Sunset Bill threatens vulnerable workers, according to the Work Foundation
Government plans to complete the “sunsetting” of hundreds of EU laws by the end of 2023 will put the rights and protections of more than 8.6 million UK workers at risk, according to the Work Foundation. New analysis from the Work Foundation at Lancaster University has revealed that workers on part-time, fixed-term or agency worker contracts will be most at risk if the Government presses ahead with plans to amend, replace or scrap thousands of pieces of retained EU legislation by 31 December without greater parliamentary scrutiny.
Working time directives and entitlement to paid holiday are amongst the rules that could be weakened as a result of the Retained EU Law (Revocation and Reform) Bill 2022, including agency workers, part-time workers and those on fixed-term contracts. Women are likely to bear the brunt of this additional anxiety as they make up the majority of part-time, fixed-term and agency workers, according to the Work Foundation.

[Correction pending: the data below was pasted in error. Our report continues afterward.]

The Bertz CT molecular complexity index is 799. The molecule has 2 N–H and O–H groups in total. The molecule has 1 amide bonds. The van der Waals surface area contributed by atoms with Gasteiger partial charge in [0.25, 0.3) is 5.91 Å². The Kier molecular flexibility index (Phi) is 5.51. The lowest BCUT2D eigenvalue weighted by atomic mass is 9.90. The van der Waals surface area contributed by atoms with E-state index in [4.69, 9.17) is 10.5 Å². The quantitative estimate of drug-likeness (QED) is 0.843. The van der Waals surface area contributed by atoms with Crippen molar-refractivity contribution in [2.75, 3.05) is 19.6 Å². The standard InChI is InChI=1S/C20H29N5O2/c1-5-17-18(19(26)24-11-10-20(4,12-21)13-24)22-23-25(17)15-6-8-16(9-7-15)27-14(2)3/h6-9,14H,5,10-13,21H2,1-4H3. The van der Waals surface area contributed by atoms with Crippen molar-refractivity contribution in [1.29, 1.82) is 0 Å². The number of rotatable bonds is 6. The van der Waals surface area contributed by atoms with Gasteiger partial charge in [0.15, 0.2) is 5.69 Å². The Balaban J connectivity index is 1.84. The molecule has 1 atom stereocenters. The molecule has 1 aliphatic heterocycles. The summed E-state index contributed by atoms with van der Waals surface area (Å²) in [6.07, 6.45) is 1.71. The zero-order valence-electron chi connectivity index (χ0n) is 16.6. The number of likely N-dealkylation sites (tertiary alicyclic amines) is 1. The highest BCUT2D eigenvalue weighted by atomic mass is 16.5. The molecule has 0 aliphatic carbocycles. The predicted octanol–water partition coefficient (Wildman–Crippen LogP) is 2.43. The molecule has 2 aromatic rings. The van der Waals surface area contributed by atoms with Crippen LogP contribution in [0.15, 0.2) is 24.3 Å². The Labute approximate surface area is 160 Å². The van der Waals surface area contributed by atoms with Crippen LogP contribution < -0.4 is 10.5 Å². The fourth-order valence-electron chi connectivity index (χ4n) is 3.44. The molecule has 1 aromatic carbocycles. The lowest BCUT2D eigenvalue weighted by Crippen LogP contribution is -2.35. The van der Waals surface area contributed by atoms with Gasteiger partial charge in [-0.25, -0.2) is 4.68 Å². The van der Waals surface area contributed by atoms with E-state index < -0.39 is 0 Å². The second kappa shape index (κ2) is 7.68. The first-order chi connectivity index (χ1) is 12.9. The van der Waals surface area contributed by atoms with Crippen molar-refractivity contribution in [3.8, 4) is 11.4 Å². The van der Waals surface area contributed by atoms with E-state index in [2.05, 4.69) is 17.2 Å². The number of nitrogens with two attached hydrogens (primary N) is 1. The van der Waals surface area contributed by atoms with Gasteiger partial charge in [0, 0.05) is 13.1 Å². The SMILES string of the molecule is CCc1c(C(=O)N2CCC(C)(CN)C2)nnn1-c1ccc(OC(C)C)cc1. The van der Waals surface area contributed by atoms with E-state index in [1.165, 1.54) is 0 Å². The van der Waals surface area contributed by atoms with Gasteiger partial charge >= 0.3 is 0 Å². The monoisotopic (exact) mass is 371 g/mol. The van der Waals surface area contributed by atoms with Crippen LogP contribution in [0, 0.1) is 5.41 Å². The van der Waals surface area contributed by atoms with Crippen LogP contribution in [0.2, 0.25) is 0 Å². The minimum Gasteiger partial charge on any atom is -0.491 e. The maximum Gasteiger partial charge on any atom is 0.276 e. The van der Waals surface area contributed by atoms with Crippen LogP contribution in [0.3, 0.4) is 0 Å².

The Work Foundation points out that many fundamental workers’ rights embedded in UK legislation originate from the EU, including:
- holiday pay
- protection of pregnant workers, and rights to maternity and parental leave
- rights relating to working time, including rights to daily and weekly rest, maximum weekly working time, paid annual leave and measures to protect night workers
- protection of part-time and fixed-term workers
- agency worker rights
- data protection rights
- protections of terms and conditions for workers whose employment is transferred to another employer
- collective consultation with worker representatives when redundancies are proposed
- protection of workers’ rights on the insolvency of their employer
- rights to a written statement of terms and conditions.
The Foundation is urging the Government to consider the implications of these rights and to act swiftly to put in place the necessary protection for these vulnerable employees.